In London, night came too soon. It hung in the morning air like a threat and then in the afternoon a blue-gray dusk descended, and the Victorian buildings all wore a mournful face. In those first weeks, the weightless menace of the cold startled Obinze, drying his nostrils, deepening his anxieties, making him urinate too often. He would walk fast, his hands swallowed up by the sleeves of the gray wool coat his cousin had lent him. Sometimes he would stop outside a tube station, often by a flower or a newspaper vender, and watch the people brushing past. They walked so quickly, as if they had an important destination, a purpose to their lives. His eyes would follow them, with a lost longing, and he would think, You can work, you are legal, you are visible, and you don’t even know how fortunate you are.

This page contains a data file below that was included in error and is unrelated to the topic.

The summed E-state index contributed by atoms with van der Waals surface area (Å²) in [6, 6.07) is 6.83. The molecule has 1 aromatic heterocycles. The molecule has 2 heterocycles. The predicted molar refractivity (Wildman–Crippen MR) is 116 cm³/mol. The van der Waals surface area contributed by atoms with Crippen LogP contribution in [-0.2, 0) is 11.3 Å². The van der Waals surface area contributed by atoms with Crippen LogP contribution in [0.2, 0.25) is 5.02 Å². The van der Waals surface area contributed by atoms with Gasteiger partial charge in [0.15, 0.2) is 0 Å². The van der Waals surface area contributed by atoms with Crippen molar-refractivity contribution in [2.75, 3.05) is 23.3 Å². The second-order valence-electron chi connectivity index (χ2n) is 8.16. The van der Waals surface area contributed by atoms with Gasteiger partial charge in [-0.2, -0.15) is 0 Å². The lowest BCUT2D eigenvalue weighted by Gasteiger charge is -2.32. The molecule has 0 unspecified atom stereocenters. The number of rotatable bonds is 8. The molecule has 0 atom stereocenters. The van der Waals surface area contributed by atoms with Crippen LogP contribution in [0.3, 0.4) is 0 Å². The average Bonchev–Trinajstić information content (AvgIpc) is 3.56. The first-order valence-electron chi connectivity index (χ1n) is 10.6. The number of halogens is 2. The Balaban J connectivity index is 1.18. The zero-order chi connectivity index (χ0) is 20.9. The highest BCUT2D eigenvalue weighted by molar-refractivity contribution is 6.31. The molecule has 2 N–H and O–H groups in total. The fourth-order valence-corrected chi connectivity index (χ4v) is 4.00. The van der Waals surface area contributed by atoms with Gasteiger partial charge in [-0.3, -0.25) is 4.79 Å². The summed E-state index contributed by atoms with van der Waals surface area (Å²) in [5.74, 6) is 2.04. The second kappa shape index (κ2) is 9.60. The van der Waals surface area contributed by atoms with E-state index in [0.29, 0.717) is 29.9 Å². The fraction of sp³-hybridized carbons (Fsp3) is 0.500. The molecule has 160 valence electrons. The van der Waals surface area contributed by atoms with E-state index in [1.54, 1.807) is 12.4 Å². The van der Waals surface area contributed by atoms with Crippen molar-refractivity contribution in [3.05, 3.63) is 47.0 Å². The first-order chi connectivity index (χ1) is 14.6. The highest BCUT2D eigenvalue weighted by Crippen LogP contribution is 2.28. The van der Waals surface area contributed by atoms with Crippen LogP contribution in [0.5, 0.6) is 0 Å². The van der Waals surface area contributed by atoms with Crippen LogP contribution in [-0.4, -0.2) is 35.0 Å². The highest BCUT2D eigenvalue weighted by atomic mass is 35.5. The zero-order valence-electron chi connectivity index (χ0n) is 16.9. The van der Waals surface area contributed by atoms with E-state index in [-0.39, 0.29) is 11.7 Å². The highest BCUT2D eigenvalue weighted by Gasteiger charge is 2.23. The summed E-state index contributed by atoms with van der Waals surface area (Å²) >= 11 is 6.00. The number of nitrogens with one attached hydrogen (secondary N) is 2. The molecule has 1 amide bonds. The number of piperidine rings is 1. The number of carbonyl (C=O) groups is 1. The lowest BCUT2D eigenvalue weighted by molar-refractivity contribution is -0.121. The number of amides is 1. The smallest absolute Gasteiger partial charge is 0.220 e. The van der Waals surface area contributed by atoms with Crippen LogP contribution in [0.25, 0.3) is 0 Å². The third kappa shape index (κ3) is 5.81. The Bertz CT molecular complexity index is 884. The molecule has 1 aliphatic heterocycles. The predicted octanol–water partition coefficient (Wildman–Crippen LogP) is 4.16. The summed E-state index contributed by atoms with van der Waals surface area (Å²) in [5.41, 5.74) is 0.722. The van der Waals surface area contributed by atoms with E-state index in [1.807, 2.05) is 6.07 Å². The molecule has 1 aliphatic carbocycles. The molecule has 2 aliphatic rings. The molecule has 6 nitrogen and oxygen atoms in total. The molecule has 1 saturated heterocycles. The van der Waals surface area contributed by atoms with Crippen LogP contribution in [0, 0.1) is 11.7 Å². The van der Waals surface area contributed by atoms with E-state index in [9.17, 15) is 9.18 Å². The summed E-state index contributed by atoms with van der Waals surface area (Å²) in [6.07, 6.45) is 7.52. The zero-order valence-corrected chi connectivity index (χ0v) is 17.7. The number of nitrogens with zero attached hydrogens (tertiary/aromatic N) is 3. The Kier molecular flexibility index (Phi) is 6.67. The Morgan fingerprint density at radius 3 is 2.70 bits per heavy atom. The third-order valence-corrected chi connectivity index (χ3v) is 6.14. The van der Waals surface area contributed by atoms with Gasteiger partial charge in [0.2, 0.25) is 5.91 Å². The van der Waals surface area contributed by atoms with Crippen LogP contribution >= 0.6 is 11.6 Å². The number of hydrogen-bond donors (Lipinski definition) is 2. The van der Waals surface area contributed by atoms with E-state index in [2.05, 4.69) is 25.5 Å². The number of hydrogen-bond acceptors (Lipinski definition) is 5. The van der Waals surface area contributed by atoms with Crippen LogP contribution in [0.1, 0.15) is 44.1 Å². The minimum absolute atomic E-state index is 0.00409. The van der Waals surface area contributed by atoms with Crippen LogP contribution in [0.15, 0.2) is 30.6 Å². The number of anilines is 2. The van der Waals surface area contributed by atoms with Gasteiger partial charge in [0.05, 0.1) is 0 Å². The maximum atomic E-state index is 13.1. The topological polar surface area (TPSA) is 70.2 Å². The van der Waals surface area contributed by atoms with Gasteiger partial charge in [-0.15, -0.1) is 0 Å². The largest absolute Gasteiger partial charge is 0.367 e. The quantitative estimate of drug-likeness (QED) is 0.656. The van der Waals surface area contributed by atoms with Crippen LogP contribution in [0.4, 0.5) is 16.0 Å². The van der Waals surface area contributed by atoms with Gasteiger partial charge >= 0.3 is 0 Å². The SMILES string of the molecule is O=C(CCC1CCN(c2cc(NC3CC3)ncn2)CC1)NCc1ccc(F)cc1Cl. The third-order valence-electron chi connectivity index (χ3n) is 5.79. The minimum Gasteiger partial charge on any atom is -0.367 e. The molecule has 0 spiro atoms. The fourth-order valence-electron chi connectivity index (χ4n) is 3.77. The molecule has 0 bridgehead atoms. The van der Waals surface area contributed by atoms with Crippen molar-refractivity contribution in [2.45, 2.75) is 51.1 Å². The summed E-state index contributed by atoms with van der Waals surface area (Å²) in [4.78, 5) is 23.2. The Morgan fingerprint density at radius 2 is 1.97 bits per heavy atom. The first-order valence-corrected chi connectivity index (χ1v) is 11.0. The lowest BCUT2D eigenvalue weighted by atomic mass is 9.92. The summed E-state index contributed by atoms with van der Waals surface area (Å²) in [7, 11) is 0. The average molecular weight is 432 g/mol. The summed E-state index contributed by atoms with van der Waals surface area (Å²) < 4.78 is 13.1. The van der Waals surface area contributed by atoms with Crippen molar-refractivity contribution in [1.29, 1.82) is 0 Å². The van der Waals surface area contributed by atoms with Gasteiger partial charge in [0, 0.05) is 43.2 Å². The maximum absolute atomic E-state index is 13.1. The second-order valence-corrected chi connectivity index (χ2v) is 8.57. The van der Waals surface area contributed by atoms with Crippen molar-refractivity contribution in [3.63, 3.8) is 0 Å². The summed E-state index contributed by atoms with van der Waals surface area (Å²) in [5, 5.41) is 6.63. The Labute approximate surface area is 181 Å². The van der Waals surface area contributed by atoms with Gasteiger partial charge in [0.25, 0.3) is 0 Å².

It was at a tube station that he met the Angolans who would arrange his marriage, exactly two years and three days after he had arrived in England; he kept count.
“We’ll talk in the car,” one of them had said over the phone. Their old black Mercedes was fussily maintained, the floor mats wavy from vacuuming, the leather seats shiny with polish. The two Angolans looked alike, with thick eyebrows that almost touched, and they were dressed alike, too, in leather jackets and long gold chains . . .